Sandwiches Cut Diagonally: Memories of My Grandfather

The only grandfather I knew passed away in 1978 when I wasn’t quite 4-years-old. As with most people’s childhood memories, I have doubt as to whether what I remember of him is true or whether I fabricated him from the family stories I’ve heard.

I am confident I attended his funeral. I was too young to understand what was happening, but I remember my mother sobbing next to me; I’d never seen her so upset. I grabbed a tissue from my tiny suit jacket and offered it to her. She smiled sadly as she took it. That smile told me what I needed to know to feel safe again.

Memories of Grandpa that I’m not sure about:

  • Grandpa sitting in his recliner near the living room window reading a newspaper. Lawrence Welk waved his baton on the tv, his trademark bubbles falling diagonally across the screen. Grandma was shouting accusations at him about not cleaning up after himself. She did not see him roll his eyes, turn down his hearing aid, smirk at me, and go back to reading.
  • I was spinning around on a merry-go-round in the park near their little house with the car port in town. My brother was eating an enormous scoop of ice cream that was seconds from falling into the dirt. Years later, my brother confirmed that Grandpa took us to the park after church most Sundays as an excuse to buy us ice cream cones without my mother knowing. Mom didn’t like us to have sweets.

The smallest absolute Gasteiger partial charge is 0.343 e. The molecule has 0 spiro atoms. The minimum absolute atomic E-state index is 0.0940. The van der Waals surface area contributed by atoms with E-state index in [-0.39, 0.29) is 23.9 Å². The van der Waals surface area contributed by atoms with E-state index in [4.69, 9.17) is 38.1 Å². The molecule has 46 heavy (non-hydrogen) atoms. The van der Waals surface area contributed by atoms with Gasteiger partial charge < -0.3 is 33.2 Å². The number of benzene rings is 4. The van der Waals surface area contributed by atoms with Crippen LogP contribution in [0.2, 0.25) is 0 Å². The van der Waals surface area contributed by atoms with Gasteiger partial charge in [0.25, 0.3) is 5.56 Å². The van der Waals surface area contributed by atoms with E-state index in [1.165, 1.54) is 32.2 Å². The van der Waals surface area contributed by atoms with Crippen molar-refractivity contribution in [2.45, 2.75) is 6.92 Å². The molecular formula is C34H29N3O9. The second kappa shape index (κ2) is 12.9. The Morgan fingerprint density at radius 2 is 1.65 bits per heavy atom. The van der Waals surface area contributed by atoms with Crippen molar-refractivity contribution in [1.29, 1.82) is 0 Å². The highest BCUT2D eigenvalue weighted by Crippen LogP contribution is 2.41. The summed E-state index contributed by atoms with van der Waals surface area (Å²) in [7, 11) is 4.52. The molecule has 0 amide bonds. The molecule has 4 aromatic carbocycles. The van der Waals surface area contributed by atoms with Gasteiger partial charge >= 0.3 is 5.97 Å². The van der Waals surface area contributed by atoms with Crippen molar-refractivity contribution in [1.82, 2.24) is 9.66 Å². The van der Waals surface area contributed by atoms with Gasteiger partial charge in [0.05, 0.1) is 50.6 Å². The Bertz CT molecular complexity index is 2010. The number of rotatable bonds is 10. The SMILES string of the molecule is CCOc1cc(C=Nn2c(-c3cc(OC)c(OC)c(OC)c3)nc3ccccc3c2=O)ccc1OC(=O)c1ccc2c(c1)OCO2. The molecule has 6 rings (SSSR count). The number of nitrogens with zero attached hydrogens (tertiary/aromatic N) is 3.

• Grandpa and Grandma in their kitchen arguing over whether my brothers and I wanted pickles with our peanut butter sandwiches: Grandpa for, Grandma against. He cut our sandwiches on the diagonal and used a brand of peanut butter that had a logo of a boy with a pompadour and freckles. I still cut my sandwiches diagonally in his honor.

These memories probably make Grandpa sound more mischievous than he was. Grandpa was a quiet, humble man most of the time. His parents owned a farm just outside my hometown in Michigan where they grew flowers for florist shops. Before the 12 of them immigrated across the St. Clair River in 1919 my great-grandfather owned another flower farm near Hensall, Ontario. Flowers were the family business until auto factories in the area started hiring in droves.